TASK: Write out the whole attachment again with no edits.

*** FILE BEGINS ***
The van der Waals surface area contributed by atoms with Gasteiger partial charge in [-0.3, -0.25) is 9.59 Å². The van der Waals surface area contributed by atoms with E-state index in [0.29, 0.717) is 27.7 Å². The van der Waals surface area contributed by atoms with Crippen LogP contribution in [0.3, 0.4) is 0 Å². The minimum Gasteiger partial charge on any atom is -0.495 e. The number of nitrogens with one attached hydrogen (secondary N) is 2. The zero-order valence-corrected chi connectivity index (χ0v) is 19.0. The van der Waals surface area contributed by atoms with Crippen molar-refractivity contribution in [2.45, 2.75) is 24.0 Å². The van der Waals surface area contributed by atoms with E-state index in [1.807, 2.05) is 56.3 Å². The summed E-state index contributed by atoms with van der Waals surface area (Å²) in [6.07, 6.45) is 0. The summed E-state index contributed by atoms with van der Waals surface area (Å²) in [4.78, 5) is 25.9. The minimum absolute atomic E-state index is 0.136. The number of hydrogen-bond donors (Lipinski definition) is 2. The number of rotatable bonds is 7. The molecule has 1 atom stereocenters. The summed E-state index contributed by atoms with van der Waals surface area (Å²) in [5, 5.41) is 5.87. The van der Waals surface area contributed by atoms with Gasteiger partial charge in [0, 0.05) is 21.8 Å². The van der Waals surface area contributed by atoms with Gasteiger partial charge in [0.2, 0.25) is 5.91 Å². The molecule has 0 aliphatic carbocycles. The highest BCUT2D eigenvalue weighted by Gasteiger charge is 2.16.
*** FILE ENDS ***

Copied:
The van der Waals surface area contributed by atoms with Gasteiger partial charge in [-0.3, -0.25) is 9.59 Å². The van der Waals surface area contributed by atoms with E-state index in [0.29, 0.717) is 27.7 Å². The van der Waals surface area contributed by atoms with Crippen LogP contribution in [0.3, 0.4) is 0 Å². The minimum Gasteiger partial charge on any atom is -0.495 e. The number of nitrogens with one attached hydrogen (secondary N) is 2. The zero-order valence-corrected chi connectivity index (χ0v) is 19.0. The van der Waals surface area contributed by atoms with Crippen molar-refractivity contribution in [2.45, 2.75) is 24.0 Å². The van der Waals surface area contributed by atoms with E-state index in [1.807, 2.05) is 56.3 Å². The summed E-state index contributed by atoms with van der Waals surface area (Å²) in [6.07, 6.45) is 0. The summed E-state index contributed by atoms with van der Waals surface area (Å²) in [4.78, 5) is 25.9. The minimum absolute atomic E-state index is 0.136. The number of hydrogen-bond donors (Lipinski definition) is 2. The number of rotatable bonds is 7. The molecule has 1 atom stereocenters. The summed E-state index contributed by atoms with van der Waals surface area (Å²) in [5, 5.41) is 5.87. The van der Waals surface area contributed by atoms with Gasteiger partial charge in [0, 0.05) is 21.8 Å². The van der Waals surface area contributed by atoms with Gasteiger partial charge in [0.2, 0.25) is 5.91 Å². The molecule has 0 aliphatic carbocycles. The highest BCUT2D eigenvalue weighted by Gasteiger charge is 2.16.